understand that one has to consider the entire life        the ”long-haired” eco-clothes made from hemp                 Remaking the Way We Make Things – North Point Press, 2002
                                                cycle of the product, not just from cradle to grave        that we saw in the 1970s to the modern versions of
                                                but from cradle to cradle. In this respect, polyes-        sexy, sustainable fashion. We hope that in the long
                                                ter is an interesting material in that all polyester has   run, sustainability will become an integral part of a
                                                the potential to be recycled. Because polyester, like      designer’s mindset, so we will no longer have to ad-
                                                many other synthetic materials, has been perceived         dress the issue of sustainability as something quite
                                                as a replacement and second-rate material, it also         unique.
                                                presents an interesting challenge design-wise.
                                                                                                           Apart from the student suggestions for sustainable
                                                This material and aesthetic challenge was presented        fashion items, the publication includes a number
                                                to a number of fashion and textile design students at      of articles by experts of sustainability from Den-
                                                Kolding School of Design during a course in autumn         mark and abroad, practitioners as well as theoreti-
                                                2009. Based on the new polyester recycling Eco             cians. Kolding School of Design and the Laboratory
– Issues to be addressed




                                                Circle concept by the Japanese company TEIJIN,             for Design, Innovation and Sustainability – which is
Sustainable Fashion




                                                the students were asked to develop a complete de-          also part of the Danish Fashion Zone – hope that this
                                                sign concept, which encourages consumers to re-            book will help attract attention to the important is-
                                                turn used clothes for recycling. At the same time,         sue of Sustainable Fashion – because in the end it is
                                                they were to work with laser cutting, transfer print       indeed a question of design.
                                                and direct print onto the material. The assignment
                                                for the future designers was to adopt sustainabili-        Finally, I would like to give a warm thank you to the
DK: Lab




                                                ty as a mindset and focus on making aesthetics and         writers, teachers and students.
                                                sustainability come together naturally.


 10
Sustainable Fashion                        By Mette Strømgaard Dalby,              Sustainable Fashion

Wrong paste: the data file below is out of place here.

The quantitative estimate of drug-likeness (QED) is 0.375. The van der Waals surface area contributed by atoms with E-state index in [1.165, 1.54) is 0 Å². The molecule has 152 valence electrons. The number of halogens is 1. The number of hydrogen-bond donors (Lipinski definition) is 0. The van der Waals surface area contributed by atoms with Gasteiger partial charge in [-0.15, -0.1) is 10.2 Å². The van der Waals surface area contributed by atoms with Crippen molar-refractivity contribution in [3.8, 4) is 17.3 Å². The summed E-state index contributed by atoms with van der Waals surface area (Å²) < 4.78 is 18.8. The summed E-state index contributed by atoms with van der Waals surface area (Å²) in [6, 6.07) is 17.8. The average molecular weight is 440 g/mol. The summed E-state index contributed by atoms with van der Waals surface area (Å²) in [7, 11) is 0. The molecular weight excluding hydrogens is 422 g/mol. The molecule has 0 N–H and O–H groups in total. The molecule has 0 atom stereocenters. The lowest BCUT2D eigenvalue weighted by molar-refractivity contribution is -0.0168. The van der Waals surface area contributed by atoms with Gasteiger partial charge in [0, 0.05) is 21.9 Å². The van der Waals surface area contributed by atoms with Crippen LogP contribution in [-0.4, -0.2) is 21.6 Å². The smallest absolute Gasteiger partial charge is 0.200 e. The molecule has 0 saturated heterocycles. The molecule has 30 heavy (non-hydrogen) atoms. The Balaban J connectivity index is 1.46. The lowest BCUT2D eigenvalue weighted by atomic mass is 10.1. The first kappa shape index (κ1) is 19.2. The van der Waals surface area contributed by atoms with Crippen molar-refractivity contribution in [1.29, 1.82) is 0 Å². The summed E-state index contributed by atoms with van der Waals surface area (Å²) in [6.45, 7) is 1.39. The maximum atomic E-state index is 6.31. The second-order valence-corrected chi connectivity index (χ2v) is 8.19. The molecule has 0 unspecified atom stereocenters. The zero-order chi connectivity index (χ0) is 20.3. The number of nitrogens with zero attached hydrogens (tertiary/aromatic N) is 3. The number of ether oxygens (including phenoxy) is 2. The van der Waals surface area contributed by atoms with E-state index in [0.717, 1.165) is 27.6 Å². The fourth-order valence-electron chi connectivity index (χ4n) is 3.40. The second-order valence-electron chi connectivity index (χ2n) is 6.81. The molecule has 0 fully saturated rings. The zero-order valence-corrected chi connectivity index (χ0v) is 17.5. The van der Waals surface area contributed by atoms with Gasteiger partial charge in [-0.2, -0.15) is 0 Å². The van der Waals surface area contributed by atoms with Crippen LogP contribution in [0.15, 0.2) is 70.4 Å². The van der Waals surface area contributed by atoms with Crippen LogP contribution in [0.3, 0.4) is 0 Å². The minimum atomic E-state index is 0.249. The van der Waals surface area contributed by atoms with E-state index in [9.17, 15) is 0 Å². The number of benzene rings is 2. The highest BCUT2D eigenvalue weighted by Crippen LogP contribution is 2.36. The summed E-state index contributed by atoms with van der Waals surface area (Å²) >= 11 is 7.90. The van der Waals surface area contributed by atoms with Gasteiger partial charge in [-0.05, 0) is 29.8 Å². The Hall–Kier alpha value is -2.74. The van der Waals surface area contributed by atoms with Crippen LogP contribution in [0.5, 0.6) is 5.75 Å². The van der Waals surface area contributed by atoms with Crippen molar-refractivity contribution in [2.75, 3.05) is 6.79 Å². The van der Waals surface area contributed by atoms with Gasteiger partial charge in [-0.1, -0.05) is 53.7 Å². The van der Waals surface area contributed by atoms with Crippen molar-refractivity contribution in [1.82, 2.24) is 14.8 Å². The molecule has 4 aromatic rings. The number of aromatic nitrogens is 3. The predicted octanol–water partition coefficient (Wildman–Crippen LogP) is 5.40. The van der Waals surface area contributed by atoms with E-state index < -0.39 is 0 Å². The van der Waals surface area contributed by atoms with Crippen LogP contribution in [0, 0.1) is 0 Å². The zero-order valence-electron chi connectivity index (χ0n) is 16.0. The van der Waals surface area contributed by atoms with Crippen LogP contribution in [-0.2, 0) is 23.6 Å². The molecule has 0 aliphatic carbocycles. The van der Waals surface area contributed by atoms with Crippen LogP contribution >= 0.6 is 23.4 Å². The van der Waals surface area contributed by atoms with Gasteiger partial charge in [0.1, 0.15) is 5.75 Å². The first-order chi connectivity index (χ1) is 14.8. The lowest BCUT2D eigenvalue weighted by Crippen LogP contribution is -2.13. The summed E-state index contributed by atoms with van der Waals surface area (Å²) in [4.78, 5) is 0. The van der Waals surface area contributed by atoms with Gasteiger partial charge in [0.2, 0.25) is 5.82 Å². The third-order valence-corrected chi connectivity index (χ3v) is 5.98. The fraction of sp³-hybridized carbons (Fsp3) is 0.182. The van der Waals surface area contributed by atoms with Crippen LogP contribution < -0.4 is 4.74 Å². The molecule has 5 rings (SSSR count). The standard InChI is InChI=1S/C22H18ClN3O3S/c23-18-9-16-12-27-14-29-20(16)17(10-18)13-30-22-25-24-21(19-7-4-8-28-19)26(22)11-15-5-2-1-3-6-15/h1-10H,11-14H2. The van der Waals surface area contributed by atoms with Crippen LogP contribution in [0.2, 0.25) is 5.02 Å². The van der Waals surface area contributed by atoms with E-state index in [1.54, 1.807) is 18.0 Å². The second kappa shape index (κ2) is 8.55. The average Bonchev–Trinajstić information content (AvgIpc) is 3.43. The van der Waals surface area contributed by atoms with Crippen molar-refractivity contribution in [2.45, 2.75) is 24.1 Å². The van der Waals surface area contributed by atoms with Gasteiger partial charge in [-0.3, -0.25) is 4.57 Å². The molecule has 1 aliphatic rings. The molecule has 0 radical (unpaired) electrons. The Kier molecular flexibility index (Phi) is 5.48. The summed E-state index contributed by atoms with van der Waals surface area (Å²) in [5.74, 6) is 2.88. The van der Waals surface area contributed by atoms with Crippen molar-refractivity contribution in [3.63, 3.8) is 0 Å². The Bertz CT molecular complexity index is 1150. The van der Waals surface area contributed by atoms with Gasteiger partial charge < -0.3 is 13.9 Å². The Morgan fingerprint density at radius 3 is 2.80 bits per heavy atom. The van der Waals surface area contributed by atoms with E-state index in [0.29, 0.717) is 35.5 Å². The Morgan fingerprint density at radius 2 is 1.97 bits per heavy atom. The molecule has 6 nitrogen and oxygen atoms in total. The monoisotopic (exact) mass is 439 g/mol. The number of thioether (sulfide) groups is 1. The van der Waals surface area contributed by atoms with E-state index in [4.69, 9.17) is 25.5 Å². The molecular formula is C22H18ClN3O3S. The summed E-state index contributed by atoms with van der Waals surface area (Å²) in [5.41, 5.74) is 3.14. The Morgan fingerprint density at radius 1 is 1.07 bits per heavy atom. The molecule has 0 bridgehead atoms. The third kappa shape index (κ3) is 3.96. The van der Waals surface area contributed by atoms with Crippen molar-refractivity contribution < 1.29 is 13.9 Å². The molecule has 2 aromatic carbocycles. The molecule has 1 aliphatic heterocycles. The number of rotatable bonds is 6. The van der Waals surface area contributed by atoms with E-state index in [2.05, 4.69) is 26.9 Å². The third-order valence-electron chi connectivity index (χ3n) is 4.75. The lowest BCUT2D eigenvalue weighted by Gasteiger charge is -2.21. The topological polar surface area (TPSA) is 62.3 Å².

– Issues to be addressed   Head of Development, Kolding School of Design   – Sustainability as a Mindset
11




     DK: Lab
DK: Lab   Sustainable Fashion                                                                                                                                  By Vibeke Riisberg   Teaching sustainable design to




12
               – Issues to be addressed                                                                                                                                                     textile and fashion students




                                          By Vibeke Riisberg
                                                               - from a micro and macro perspective
                                                                                                      Teaching sustainable design to textile and fashion students
Foto: Sacha Maric, © Exhibition Professionals.




                                                           Sustainable Fashion        By Vibeke Riisberg   Teaching sustainable design to
                                                           – Issues to be addressed                           textile and fashion students
                          13




                                                 DK: Lab
Teaching sustainable design to
   textile and fashion students




                                  Introduction
                                  Teaching sustainable design is a complex subject         described this way: “Designers often understand an         Kolding School of Design has upgraded its general
                                  with no definitive answers. It demands the teach-        intellectual problem through acting and/or creat-          curricula to focus more intensively on sustainability,
                                  er’s reflection of the didactic approach in order to     ing, which can be described as a micro perspective         and the students’ own commitment to working with
                                  find ways to engage students in an enthusiastic and      with origins in the arts and craft tradition. Today, the   sustainable design solutions in BA and MA projects
                                  pleasurable learning process. In 1992, Textile Engi-     course is offered to second-year fashion and tex-          has significantly increased over the past ten years.